Wild rabbits are plentiful in nature, even overpopulated in many places around the globe. Because of their large numbers it makes sense that some hunters would like to put the rabbit meat to use rather than letting it go to waste. But even though wild rabbit meat may be tasty hunters and those who eat the meat need to take precautions before coming into contact with a recently killed rabbit or uncooked meat as a vast majority of wild rabbits carry a disease called Tularemia which can be passed onto humans 1.
If you are experiencing serious medical symptoms, seek emergency treatment immediately.
Why People Hunt Wild Rabbits
People hunt wild rabbits for a multitude of reasons. Often times these animals are viewed as being pest who feed on the produce in people’s gardens or farms, therefore some humans will try to rid the animals by way of killing in order to keep their crops from being disturbed. This is a major issue in some areas of the world where the rabbit population is exceedingly high and causing damage to the ecosystem. Another reason why people hunt rabbits is for their meat which is known to be a lean delicious source of protein.
Wild Rabbit Population
In some areas of the world the rabbit population has grown out of control due the rate in which rabbits breed. Countries like Australia, New Zealand and England have all had to deal with an overwhelming wild rabbit population. In order to quell the continually growing population size the respective governments at times have opened up hunting and utilized the release of viruses upon the rabbit populace that has had great effect in suppressing their numbers. The Viruses typically used are myxomatosis and calicivirus, neither of which affects humans.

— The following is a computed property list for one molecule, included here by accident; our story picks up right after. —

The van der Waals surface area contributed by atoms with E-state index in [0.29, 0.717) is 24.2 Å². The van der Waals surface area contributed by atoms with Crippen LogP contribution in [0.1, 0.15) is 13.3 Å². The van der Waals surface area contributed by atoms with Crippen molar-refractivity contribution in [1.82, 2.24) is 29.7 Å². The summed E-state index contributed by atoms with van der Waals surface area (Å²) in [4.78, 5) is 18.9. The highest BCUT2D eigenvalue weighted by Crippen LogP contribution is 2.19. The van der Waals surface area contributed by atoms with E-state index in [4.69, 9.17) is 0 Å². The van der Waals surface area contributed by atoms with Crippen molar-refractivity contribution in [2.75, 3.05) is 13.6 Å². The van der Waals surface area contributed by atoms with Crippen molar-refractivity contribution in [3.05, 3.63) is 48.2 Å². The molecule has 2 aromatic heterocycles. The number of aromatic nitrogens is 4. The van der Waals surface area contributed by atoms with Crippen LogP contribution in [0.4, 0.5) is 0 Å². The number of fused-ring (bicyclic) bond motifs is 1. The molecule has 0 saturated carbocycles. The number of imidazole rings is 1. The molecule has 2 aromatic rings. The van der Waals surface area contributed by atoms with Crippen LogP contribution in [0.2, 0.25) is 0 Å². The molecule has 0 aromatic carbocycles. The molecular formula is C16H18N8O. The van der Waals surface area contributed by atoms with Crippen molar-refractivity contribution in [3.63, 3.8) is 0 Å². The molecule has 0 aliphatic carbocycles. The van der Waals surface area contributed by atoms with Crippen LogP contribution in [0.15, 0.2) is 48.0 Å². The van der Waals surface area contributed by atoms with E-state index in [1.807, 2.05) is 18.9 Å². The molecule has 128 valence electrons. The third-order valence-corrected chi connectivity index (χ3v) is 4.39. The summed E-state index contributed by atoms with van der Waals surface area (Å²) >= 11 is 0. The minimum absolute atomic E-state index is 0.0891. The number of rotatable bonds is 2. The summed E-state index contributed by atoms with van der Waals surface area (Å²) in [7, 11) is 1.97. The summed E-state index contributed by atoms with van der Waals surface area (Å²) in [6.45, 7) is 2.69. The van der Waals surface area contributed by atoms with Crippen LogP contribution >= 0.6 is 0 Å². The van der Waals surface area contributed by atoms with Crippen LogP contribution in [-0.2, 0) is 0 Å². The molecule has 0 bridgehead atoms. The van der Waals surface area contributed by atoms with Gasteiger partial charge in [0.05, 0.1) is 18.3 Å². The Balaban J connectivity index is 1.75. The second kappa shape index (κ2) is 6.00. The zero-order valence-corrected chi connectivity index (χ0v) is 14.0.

Francisella tularensis (Tularemia or Rabbit Fever) is a naturally occurring disease carried by wild rabbits and the insects which feed on them such as deerflies and ticks 1. People are at risk of catching this illness by way of skinning and/or eating contaminated rabbits or by being bitten by infected insects. Symptoms of infection such as aches, fever and chills typically will present themselves two to ten days after exposure. Those most at risk for contracting this disease are those who handle wild rabbits, but the illness is easily treated with antibiotics.
Care should be taken when venturing into a habitat of infected rabbits as well as handling and/or eating wild rabbits. If visiting a wild rabbit habitat make sure to wear clothes and insect repellant that will protect your skin from possible bites from infected deerflies and ticks. When hunting remember to wear protective gloves, goggles and make sure any laceration on the skin are covered to minimize contamination through contact with blood. If eating wild rabbit take care to wear protective gloves when preparing the meat for cooking and cook the meat thoroughly to kill any harmful bacteria.
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